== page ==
Skip to content
Home » Tachycardia in children

Tachycardia in children

Express : Medication | Caregivers | Events
Vaccines | Allergies | Obesity | Mental Health | Nutrition | Pediatricians

Tachycardia in children refers to an abnormally fast heart rate. The heart rate considered normal varies with age; younger children have naturally higher heart rates than older children and adults. In general, tachycardia in children is defined as a heart rate that is faster than the normal range for their age.

Causes of tachycardia in children can vary and may include:

  • Fever: Elevated body temperature can increase heart rate.
  • Dehydration: Lack of sufficient fluids in the body can lead to an increased heart rate.
  • Anxiety or Stress: Emotional stress or anxiety can cause temporary increases in heart rate.
  • Physical Activity: Intense or prolonged exercise can cause tachycardia.
  • Infections: Certain infections, especially if they involve the heart, can lead to tachycardia.
  • Medications: Some medications, including over-the-counter cold and cough medications, can cause an increased heart rate.
  • Heart Conditions: Congenital heart defects, arrhythmias, or other heart diseases can be underlying causes of tachycardia.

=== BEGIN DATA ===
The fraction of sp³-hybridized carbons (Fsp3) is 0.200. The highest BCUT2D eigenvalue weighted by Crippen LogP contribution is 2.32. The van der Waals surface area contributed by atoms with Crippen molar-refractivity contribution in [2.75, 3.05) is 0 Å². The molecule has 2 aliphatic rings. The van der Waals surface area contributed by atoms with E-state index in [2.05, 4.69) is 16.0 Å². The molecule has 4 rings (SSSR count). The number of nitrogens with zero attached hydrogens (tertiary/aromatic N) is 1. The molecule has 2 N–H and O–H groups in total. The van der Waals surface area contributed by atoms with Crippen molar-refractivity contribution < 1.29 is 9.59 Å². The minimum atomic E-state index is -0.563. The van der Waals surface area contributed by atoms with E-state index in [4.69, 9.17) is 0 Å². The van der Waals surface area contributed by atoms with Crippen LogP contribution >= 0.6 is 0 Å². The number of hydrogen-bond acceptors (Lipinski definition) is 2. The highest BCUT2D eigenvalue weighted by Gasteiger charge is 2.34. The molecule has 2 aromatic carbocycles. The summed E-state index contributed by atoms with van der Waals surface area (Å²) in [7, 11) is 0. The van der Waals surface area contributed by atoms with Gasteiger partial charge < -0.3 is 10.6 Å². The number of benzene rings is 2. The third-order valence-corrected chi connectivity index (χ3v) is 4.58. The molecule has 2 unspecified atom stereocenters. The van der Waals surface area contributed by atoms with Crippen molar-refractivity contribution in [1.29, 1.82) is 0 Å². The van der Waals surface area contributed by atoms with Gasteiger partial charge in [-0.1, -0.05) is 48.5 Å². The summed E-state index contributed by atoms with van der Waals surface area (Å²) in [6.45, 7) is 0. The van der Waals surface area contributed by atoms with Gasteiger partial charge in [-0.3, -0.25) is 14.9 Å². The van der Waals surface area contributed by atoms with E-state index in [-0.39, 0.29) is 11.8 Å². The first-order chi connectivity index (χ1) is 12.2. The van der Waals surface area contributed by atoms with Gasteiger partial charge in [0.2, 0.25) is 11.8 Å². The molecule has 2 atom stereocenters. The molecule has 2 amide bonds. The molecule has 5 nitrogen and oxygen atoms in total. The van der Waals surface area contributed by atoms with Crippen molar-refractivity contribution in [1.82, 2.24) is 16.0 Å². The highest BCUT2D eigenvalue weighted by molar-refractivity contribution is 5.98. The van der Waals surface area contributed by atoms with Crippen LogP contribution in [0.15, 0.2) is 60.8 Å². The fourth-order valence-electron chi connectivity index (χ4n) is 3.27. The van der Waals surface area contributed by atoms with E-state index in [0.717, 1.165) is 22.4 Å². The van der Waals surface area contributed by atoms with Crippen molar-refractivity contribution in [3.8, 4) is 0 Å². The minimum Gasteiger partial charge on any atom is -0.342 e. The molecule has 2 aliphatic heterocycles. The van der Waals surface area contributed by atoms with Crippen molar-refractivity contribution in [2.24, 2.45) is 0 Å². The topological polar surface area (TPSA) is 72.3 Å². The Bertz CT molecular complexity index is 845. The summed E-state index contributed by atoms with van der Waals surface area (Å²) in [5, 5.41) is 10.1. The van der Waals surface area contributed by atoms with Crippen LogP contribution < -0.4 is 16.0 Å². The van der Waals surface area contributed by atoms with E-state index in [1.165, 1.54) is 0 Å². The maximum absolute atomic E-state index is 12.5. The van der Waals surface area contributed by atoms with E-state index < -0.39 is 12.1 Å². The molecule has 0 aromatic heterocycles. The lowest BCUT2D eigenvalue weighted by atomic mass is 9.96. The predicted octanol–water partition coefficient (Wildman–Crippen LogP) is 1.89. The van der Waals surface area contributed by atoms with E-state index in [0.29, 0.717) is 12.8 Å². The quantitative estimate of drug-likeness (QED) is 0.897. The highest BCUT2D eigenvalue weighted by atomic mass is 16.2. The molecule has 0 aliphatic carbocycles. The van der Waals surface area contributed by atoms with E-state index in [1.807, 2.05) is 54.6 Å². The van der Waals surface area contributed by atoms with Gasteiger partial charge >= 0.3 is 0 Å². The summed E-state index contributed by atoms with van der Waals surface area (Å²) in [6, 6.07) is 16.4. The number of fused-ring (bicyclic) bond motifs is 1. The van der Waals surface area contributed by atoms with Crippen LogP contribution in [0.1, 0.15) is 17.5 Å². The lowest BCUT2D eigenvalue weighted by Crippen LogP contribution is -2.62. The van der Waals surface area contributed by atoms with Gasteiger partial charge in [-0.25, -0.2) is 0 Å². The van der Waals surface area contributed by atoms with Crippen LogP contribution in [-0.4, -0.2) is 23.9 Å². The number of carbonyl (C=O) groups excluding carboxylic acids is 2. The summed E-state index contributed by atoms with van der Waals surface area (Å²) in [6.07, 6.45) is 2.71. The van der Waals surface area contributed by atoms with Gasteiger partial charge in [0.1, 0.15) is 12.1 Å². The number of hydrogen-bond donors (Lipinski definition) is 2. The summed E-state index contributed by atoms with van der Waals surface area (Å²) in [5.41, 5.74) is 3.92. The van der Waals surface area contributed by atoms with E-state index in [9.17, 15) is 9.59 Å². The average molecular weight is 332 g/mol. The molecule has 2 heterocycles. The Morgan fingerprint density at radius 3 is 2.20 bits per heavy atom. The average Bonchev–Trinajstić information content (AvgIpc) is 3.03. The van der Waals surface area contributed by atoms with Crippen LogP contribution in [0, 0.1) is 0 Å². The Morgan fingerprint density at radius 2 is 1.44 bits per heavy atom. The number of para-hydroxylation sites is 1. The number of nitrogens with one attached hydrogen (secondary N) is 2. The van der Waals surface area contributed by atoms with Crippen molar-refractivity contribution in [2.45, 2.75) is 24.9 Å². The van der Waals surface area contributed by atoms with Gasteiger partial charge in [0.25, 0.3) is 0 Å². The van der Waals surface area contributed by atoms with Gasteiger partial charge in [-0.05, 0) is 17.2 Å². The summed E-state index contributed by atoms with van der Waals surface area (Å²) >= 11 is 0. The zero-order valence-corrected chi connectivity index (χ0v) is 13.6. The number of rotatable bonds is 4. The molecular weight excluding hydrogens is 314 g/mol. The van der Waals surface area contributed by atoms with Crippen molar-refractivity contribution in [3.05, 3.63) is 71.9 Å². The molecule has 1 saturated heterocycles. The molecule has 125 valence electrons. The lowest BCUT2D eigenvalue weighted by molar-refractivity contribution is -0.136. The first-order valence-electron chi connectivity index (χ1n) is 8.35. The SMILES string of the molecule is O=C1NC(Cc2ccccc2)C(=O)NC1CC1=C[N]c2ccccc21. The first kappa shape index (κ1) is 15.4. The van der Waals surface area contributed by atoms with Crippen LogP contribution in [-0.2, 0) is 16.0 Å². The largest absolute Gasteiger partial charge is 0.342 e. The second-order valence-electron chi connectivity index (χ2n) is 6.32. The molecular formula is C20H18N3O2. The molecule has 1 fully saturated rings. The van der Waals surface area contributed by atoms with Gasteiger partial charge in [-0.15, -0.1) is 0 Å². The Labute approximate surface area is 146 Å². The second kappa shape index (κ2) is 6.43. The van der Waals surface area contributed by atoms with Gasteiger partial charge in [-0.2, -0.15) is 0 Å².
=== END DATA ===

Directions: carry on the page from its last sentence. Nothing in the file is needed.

• Anemia: Low levels of hemoglobin or red blood cells can lead to increased heart rate as the body tries to supply enough oxygen.
  • Hyperthyroidism: An overactive thyroid gland can cause tachycardia.

Symptoms accompanying tachycardia in children can vary depending on the underlying cause. Besides a rapid heart rate, children might experience dizziness, chest pain, shortness of breath, or fainting spells. In some cases, there may be no symptoms at all, and the condition is discovered during a physical examination.

Diagnosis of tachycardia involves a thorough medical history, physical examination, and diagnostic tests such as an electrocardiogram (ECG) to measure the electrical activity of the heart, echocardiogram to view the heart structure, and possibly blood tests to check for underlying conditions like anemia or thyroid disorders.

Treatment for tachycardia in children depends on the cause. If it’s due to a temporary situation like fever or dehydration, addressing the underlying issue may resolve the tachycardia. In cases where tachycardia is due to a heart condition or other medical issue, treatment might involve medications, lifestyle changes, or in some cases, surgical procedures.

If a child experiences a rapid heart rate, especially if it’s accompanied by other symptoms like chest pain, difficulty breathing, or fainting, it’s important to seek medical attention promptly. Regular check-ups are also important, especially if there is a family history of heart problems or if the child has other health issues that could potentially affect the heart.

The content is provided for informational purposes only and is not intended as medical advice or as a substitute for medical advice of a physician